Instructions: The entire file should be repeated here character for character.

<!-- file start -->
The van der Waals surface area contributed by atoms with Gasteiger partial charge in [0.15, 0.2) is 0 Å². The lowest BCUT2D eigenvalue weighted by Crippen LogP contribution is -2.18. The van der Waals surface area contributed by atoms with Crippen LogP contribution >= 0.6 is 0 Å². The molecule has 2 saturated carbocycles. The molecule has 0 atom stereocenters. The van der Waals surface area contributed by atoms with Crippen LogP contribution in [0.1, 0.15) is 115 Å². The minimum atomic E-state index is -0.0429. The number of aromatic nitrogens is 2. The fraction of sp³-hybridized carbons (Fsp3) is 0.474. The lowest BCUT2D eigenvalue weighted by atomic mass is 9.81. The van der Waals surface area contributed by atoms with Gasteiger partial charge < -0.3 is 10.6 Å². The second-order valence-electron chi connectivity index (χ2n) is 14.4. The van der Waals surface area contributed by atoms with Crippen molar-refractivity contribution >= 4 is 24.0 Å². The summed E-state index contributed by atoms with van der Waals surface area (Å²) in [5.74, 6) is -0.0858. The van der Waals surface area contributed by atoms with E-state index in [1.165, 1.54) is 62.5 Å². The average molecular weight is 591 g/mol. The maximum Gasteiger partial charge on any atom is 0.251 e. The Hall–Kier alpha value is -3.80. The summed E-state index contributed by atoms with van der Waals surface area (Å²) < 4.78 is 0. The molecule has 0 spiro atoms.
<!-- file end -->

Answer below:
The van der Waals surface area contributed by atoms with Gasteiger partial charge in [0.15, 0.2) is 0 Å². The lowest BCUT2D eigenvalue weighted by Crippen LogP contribution is -2.18. The van der Waals surface area contributed by atoms with Crippen LogP contribution >= 0.6 is 0 Å². The molecule has 2 saturated carbocycles. The molecule has 0 atom stereocenters. The van der Waals surface area contributed by atoms with Crippen LogP contribution in [0.1, 0.15) is 115 Å². The minimum atomic E-state index is -0.0429. The number of aromatic nitrogens is 2. The fraction of sp³-hybridized carbons (Fsp3) is 0.474. The lowest BCUT2D eigenvalue weighted by atomic mass is 9.81. The van der Waals surface area contributed by atoms with Gasteiger partial charge < -0.3 is 10.6 Å². The second-order valence-electron chi connectivity index (χ2n) is 14.4. The van der Waals surface area contributed by atoms with Crippen molar-refractivity contribution >= 4 is 24.0 Å². The summed E-state index contributed by atoms with van der Waals surface area (Å²) in [5.74, 6) is -0.0858. The van der Waals surface area contributed by atoms with E-state index in [1.165, 1.54) is 62.5 Å². The average molecular weight is 591 g/mol. The maximum Gasteiger partial charge on any atom is 0.251 e. The Hall–Kier alpha value is -3.80. The summed E-state index contributed by atoms with van der Waals surface area (Å²) < 4.78 is 0. The molecule has 0 spiro atoms.